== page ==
Large differences in cardiovascular disease (CVD) outcomes have been observed across ethnic and gender groups which are not fully explained by consideration of traditional and novel CVD risk factors. For example, African Americans have a considerably higher prevalence of hypertension, left ventricular dysfunction, and heart failure than Caucasians despite lipid patterns and coronary artery calcium levels that generally show relatively favorable distributions. However, only limited research has addressed the role of sleep disorders in influencing CVD in ethnic minorities despite evidence that sleep disorders disproportionately affect minority populations and, through pro-inflammatory or autonomic nervous system dysregulation, operate as risk factors for hypertension and CVD. In this proposed ancillary study to the Multi-Ethnic Study of Atherosclerosis (MESA), we aim to perform standardized in-home polysomnography and 7-day wrist actigraphy in 2500 African American, Hispanic, Asian American and Caucasian individuals participating in MESA Exam 5 to derive indices of sleep apnea, quality, duration and timing. Newly collected sleep data will be rigorously standardized and comprehensively analyzed by a central Reading Center. By capitalizing on the rich clinical, physiological, anthropomorphic, and biochemical data collected longitudinally by MESA over 10 years, we will test the associations between indices of sleep apnea (apnea hypopnea index, nocturnal hypoxemia), sleep duration and quality, slow wave activity, and circadian placement with the indices of CVD risk, subclinical CVD and clinical CVD as outcomes. Finally, we will quantify the extent to which sleep disorders and patterns account for previously observed variations in CVD among ethnic and sex groups. By defining the role of sleep disorders in CVD in ethnic minorities, these activities may direct future interventions directed at reducing ethnic disparities in chronic health conditions.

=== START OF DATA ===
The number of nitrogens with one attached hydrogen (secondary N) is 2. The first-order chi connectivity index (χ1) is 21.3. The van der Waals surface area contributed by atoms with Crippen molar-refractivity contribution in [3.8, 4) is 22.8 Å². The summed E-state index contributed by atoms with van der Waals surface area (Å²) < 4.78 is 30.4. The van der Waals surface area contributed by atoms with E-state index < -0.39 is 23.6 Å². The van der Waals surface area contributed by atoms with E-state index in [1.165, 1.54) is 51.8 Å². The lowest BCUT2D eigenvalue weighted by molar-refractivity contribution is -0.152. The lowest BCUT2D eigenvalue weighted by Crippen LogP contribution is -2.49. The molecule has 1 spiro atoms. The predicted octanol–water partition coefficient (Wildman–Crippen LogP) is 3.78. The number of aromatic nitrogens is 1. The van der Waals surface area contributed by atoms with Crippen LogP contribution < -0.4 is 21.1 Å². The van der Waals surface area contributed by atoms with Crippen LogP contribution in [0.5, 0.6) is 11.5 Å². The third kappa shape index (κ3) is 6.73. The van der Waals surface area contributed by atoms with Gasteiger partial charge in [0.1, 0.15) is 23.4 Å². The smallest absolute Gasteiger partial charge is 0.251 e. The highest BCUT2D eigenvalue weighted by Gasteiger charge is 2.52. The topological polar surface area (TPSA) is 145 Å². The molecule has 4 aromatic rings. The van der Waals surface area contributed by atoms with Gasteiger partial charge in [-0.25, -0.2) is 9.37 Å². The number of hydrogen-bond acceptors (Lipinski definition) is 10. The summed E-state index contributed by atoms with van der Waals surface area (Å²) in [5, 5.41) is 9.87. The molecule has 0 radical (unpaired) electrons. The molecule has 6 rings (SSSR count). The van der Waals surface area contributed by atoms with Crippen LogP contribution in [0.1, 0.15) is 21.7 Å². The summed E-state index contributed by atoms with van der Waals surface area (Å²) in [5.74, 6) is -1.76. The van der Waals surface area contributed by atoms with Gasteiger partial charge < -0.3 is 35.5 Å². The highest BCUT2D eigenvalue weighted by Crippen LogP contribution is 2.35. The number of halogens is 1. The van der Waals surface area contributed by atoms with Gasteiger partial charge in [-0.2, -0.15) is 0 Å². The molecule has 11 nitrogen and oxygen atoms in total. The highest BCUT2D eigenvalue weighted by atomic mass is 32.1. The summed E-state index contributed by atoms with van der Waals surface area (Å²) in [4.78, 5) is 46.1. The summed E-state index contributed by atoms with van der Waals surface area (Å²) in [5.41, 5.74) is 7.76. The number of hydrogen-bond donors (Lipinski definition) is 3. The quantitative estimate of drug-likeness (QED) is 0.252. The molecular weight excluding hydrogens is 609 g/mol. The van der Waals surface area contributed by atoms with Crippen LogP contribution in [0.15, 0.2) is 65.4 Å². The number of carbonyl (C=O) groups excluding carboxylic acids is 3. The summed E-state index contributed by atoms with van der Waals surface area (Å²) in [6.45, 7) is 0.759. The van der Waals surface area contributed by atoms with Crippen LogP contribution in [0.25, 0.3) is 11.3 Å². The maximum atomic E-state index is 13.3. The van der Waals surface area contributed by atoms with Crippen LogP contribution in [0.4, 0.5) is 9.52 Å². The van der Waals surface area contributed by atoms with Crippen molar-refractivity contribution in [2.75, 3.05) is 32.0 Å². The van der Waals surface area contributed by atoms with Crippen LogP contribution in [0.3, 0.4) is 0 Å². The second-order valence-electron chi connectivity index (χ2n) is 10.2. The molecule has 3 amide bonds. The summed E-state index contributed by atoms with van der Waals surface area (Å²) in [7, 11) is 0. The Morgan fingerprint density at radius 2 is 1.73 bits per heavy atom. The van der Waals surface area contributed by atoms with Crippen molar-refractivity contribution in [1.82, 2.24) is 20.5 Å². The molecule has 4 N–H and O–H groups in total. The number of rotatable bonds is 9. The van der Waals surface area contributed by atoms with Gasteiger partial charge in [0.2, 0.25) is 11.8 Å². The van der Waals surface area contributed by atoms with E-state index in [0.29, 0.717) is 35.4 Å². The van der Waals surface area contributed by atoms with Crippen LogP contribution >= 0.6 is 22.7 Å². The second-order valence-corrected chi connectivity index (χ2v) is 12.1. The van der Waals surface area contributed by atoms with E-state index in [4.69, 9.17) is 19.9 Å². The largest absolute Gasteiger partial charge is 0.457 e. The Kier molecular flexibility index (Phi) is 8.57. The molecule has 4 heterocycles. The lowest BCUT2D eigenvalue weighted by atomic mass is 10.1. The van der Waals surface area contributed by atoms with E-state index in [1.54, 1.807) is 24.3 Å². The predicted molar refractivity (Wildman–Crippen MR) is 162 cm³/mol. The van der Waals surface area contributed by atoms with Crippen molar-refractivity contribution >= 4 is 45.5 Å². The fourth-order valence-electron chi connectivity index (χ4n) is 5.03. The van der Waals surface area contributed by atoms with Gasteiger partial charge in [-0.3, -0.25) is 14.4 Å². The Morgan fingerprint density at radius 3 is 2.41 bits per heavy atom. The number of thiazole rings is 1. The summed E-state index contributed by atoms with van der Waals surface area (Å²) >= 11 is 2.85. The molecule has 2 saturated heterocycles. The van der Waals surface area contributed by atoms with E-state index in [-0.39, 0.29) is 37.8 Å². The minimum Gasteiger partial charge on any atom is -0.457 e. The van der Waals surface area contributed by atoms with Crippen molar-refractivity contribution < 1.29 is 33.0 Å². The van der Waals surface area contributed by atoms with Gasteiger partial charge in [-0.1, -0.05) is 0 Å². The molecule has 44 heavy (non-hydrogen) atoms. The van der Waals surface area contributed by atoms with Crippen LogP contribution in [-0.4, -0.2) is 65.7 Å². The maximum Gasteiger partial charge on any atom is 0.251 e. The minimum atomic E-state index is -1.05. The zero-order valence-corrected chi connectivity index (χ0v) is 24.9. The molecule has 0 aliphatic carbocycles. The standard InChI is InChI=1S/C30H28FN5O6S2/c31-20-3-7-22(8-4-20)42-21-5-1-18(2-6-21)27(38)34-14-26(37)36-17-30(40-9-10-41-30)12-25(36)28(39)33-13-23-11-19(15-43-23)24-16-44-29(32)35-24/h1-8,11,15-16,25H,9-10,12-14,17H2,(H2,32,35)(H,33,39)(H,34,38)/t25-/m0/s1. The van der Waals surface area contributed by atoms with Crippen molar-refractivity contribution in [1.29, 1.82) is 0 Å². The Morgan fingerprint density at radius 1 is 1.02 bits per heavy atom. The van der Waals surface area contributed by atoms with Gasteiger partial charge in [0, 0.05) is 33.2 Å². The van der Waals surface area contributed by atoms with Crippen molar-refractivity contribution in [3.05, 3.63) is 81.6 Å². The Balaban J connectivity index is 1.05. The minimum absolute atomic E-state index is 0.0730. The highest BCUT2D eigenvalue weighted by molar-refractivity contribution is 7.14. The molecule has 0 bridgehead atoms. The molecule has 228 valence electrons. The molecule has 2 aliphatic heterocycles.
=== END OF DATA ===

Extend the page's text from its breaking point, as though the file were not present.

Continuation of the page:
Public Health Relevance

The proposed addition of objective measurements of sleep to MESA will fill an important gap in risk factor data in this unique cohort and allow the role of sleep disorders in atherosclerosis and CVD pathogenesis to be better defined, thus paving the way for important intervention studies that may improve health disparities in CVD.

National Institute of Health (NIH)
National Heart, Lung, and Blood Institute (NHLBI)
Research Project (R01)
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Special Emphasis Panel (ZRG1-PSE-A (02))
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Olson, Jean
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Brigham and Women's Hospital
United States
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